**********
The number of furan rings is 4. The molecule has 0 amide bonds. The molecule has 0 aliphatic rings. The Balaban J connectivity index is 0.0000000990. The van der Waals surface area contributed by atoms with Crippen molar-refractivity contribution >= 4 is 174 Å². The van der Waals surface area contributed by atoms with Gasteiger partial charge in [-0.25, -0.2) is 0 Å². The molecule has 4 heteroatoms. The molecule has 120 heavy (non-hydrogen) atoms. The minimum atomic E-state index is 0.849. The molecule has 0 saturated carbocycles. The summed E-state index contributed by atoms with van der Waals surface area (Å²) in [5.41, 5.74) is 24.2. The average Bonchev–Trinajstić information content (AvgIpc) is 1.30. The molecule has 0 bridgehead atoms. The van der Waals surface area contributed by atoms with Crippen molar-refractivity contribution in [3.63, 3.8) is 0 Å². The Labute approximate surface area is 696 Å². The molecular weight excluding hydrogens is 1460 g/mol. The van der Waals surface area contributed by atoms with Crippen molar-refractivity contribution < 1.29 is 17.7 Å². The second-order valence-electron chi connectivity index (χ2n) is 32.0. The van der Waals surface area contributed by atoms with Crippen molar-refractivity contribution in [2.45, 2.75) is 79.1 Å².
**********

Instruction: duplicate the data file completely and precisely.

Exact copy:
The number of furan rings is 4. The molecule has 0 amide bonds. The molecule has 0 aliphatic rings. The Balaban J connectivity index is 0.0000000990. The van der Waals surface area contributed by atoms with Crippen molar-refractivity contribution >= 4 is 174 Å². The van der Waals surface area contributed by atoms with Gasteiger partial charge in [-0.25, -0.2) is 0 Å². The molecule has 4 heteroatoms. The molecule has 120 heavy (non-hydrogen) atoms. The minimum atomic E-state index is 0.849. The molecule has 0 saturated carbocycles. The summed E-state index contributed by atoms with van der Waals surface area (Å²) in [5.41, 5.74) is 24.2. The average Bonchev–Trinajstić information content (AvgIpc) is 1.30. The molecule has 0 bridgehead atoms. The van der Waals surface area contributed by atoms with Crippen molar-refractivity contribution in [3.63, 3.8) is 0 Å². The Labute approximate surface area is 696 Å². The molecular weight excluding hydrogens is 1460 g/mol. The van der Waals surface area contributed by atoms with Crippen molar-refractivity contribution < 1.29 is 17.7 Å². The second-order valence-electron chi connectivity index (χ2n) is 32.0. The van der Waals surface area contributed by atoms with Crippen molar-refractivity contribution in [2.45, 2.75) is 79.1 Å².